Iowa Old Press
March 9, 1896
TAKEN TO THE ASYLUM
Mrs. Ella Belau, of Sibley, Declared Insane
Taken to Independence Last Night
From Saturday's Daily.
Mrs. Ella Belau was yesterday found insane by the commissioners of insanity
and ordered taken to the hospital at Independence.
Mrs. Belau is the wife of Rev. Julius Belau, an Evangelical preacher, who
has a circuit in and around Sibley. He brought his wife here a short time
ago, when she began showing signs of insanity, in order to have the
assistance of his brothers here in taking care of her. He has made his home
with Gus Belau. The woman's insanity is hereditary, her father having died
insane and several of her sisters and brothers exhibiting traits of the
disease. She was in the asylum for a short time two years ago, but her
condition was such at that end of four months that she was allowed to return
home. Her reason was, however, never been very sound and a short time ago
she became violent. Her imagination led her into the belief that she was
possessed of an evil spirit and that she should join the Salvation army. A
ring which she wore was the object of special hatred since it was a thing of
satan. In her madness she kicked panels out of doors and broke lights out
of windows. Her relatives were at last no longer able to control her and
asked that she be sent to the asylum.
She imagined that she had another husband, Wm. Harrison, in eastern Iowa
whom she very much wished to see and under the belief that she was going to
see him she left in company with Sheriff Herron last night on the flyer,
seeming to be quite contented.
PRIESTLEY CASE CONTINUED
The $10,000 Damaged Suit Against the City of LeMars Will Not Be Tried Until
the May Term
From Saturday's Daily.
The Priestley damage suit has been continued on motion of plaintiff and will
not come up until next term.
The case was begun this morning at 9 o'clock and the work of securing a jury
begun. I. T. Martin assisted Hon. I. J. McDuffie for the defense. A jury
had nearly been secured when a message was received from Dr. C. J. Hackett,
one of the principal witnesses for the plaintiff, saying that owing to his
illness he would not be able to testify. His testimony was necessary to
prove the extent of Mrs. Priestley's injuries. The testimony could have
been duplicated by calling other physicians, but the plaintiff preferred to
move a continuance. The court granted the motion.
From Saturday's Daily.
The Masonic school of instruction in charge of Custodian G. B. Vansaun has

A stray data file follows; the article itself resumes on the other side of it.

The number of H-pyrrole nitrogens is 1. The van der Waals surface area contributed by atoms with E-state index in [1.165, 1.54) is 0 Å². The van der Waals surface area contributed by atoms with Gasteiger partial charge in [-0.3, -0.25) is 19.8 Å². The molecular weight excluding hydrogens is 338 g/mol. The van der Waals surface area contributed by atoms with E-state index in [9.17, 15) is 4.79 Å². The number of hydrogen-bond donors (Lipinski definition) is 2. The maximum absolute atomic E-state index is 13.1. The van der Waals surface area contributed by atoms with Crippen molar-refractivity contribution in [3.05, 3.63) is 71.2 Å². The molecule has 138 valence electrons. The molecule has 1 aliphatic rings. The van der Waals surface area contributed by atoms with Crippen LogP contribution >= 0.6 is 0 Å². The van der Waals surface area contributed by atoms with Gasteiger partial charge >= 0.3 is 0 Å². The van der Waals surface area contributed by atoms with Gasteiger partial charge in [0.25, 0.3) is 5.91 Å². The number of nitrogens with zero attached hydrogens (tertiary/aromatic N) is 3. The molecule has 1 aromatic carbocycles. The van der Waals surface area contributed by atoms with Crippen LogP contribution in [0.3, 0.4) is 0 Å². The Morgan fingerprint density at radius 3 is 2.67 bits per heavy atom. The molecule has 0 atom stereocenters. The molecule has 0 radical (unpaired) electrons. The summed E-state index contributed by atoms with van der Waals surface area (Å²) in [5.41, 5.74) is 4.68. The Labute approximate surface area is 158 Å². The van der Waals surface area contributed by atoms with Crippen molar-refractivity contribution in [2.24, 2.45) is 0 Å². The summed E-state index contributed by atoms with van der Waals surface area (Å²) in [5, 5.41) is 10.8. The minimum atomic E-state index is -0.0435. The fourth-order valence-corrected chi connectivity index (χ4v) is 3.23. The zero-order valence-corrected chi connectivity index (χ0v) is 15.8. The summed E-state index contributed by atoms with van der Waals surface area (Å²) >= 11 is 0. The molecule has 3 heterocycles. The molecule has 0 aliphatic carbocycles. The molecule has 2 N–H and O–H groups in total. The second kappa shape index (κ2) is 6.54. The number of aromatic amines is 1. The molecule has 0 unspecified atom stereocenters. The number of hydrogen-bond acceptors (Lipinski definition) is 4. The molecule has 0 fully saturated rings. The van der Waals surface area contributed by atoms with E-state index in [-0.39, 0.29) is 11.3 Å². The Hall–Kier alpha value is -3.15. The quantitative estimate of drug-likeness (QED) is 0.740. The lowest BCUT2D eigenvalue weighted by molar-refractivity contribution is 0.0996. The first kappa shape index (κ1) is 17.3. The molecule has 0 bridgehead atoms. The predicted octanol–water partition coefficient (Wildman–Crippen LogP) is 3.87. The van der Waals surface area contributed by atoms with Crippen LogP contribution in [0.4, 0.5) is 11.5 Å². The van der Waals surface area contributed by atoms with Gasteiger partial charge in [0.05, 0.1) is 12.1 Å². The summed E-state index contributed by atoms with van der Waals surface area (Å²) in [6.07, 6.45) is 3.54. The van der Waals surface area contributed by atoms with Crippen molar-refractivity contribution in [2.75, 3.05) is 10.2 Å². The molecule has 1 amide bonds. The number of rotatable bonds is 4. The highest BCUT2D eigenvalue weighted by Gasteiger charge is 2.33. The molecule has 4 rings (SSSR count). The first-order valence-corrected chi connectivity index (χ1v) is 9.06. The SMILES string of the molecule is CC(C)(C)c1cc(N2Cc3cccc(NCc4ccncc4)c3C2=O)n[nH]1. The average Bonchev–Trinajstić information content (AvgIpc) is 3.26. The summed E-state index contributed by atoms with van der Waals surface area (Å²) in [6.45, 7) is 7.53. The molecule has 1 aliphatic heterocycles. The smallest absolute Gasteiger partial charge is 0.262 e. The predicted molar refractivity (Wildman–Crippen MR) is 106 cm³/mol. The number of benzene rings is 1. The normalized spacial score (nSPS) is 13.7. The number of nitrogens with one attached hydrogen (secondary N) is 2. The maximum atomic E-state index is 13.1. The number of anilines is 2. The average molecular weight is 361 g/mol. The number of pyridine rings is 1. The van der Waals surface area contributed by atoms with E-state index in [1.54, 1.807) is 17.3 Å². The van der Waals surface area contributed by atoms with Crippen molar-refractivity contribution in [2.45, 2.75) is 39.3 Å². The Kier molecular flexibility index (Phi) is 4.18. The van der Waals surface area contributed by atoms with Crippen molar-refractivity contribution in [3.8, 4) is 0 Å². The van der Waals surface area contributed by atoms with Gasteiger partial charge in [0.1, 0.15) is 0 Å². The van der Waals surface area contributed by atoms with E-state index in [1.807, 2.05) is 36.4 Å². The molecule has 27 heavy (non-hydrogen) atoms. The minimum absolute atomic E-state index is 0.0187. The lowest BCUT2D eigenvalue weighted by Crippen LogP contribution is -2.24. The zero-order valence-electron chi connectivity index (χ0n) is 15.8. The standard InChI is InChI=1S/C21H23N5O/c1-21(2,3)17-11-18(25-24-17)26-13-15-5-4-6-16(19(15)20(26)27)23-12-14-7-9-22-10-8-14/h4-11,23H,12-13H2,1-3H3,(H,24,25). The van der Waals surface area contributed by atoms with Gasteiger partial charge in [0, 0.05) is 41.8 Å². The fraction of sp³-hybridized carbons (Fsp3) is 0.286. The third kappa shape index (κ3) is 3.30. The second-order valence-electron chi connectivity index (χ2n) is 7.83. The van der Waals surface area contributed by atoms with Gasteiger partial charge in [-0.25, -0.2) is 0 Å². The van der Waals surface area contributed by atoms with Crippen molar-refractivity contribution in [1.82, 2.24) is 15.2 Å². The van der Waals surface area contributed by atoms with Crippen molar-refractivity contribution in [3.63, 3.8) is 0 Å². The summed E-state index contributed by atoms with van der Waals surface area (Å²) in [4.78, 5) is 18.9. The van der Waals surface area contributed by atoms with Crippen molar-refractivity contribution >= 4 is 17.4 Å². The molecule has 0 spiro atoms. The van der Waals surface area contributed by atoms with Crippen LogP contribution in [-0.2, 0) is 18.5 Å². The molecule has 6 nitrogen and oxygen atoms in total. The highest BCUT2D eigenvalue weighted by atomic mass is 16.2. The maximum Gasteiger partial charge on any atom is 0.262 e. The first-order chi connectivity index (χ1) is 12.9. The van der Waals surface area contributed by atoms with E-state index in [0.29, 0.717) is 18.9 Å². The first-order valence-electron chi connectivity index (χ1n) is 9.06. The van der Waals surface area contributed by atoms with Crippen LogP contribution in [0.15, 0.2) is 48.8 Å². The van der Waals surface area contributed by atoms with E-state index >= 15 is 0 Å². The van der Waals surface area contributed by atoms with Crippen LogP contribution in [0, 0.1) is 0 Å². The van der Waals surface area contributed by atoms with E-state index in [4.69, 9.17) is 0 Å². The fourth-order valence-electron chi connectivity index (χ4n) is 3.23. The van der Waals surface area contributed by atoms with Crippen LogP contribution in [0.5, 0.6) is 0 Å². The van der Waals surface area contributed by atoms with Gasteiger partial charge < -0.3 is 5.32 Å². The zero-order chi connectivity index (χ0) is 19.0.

drawn good attendance of member of the fraternity. Sessions were held
yesterday afternoon and evening. Today sessions were held in the forenoon
and afternoon and this evening work will be exemplified in the third degree.
The work will be followed by a supper. It is expected that the attendance
will be large. All Masons are urgently invited to be present.
HOMESEEKERS' EXCURSION. MARCH 10, 1896
One fare plus $2 for the round trip to points south, Arkansas, Indian
Territory, Oklahoma Territory, Kansas, Texas, etc. Tickets good until March
31. G.W. Jones,, Tkt. Agent
OUR COUNTY NEWS
By our Correspondents and from Exchanges
REMSEN: (From the Bell)
Wm. Dent left Monday evening for Queen City, Mo., where he will make his
future home. His family will follow in a few days.
Prof. Keitges has taken charge of the Remsen public schools.
The old town council will hold its farewell meeting next Monday and Mayor
Reichmann as well as Councilmen Kass and Kramer will assume their posts.
The little daughter of Mr. and Mrs. John W. Gales died last Sunday, aged
nine months. The funeral was held Tuesday.
Married-At the residence of Theodore Fideler in Remsen by Justice of the
Peace J. P. Kieffer, Saturday, February 29, Mr. Michel Fidler and Miss Katie
The six months-old child of Leo Herbert, who lives eleven miles from town,
died last Tuesday and was buried Friday, March 6, at 1 p.m., from the German
Evangelical church, Rev. George Kreth officiating.
The following officers were elected at Monday's election: Mayor, W. S.
Scott; trustees, Joe Byren, F. W. Marienau, John Edwards, Chas. Neckles;
recorder, E. R. Parker; treasurer, H. F. McKeever.
IRETON: (From the Clipper)
Miss Minnie Huse and J. L. Williken, of Macy, Iowa, were united in marriage
yesterday noon at the home of the bride's brother, N. D. Huse, Rev.
McCaffree officiating. Mr. and Mrs. Milliken left on the evening passenger
for Macy, were they will immediately go to housekeeping.
The infant child of Mr. and Mrs. Robt. C. Brown died Tuesday forenoon.
Services were held at the house with a few friends present yesterday
forenoon Rev. Potter officiating.
The council held the closing meeting of the year Tuesday evening. Reports
showed the town in excellent financial condition. All indebtness could be
paid and a balance left in the treasury.
Mrs. Emelia Fokken, wife of John Fokken, departed this life Saturday,
February 29, aged 38 years, 4 months, and 3 days. She leaves a husband and
six children to mourn her departure. The funeral was held from the M.E.
church Monday afternoon. Rev. McCaffree preached the sermon, assisted by
Revs. Gault and Potter.
The citizens elected the following directors Monday: L. M. Black, C. P.
Bailey, E. French, J. J. Hemmingson, W. R. Wheeler, C. F. Bailey, A. S.
MARCUS: (From the News)
The annual school election will take place next Monday. There are two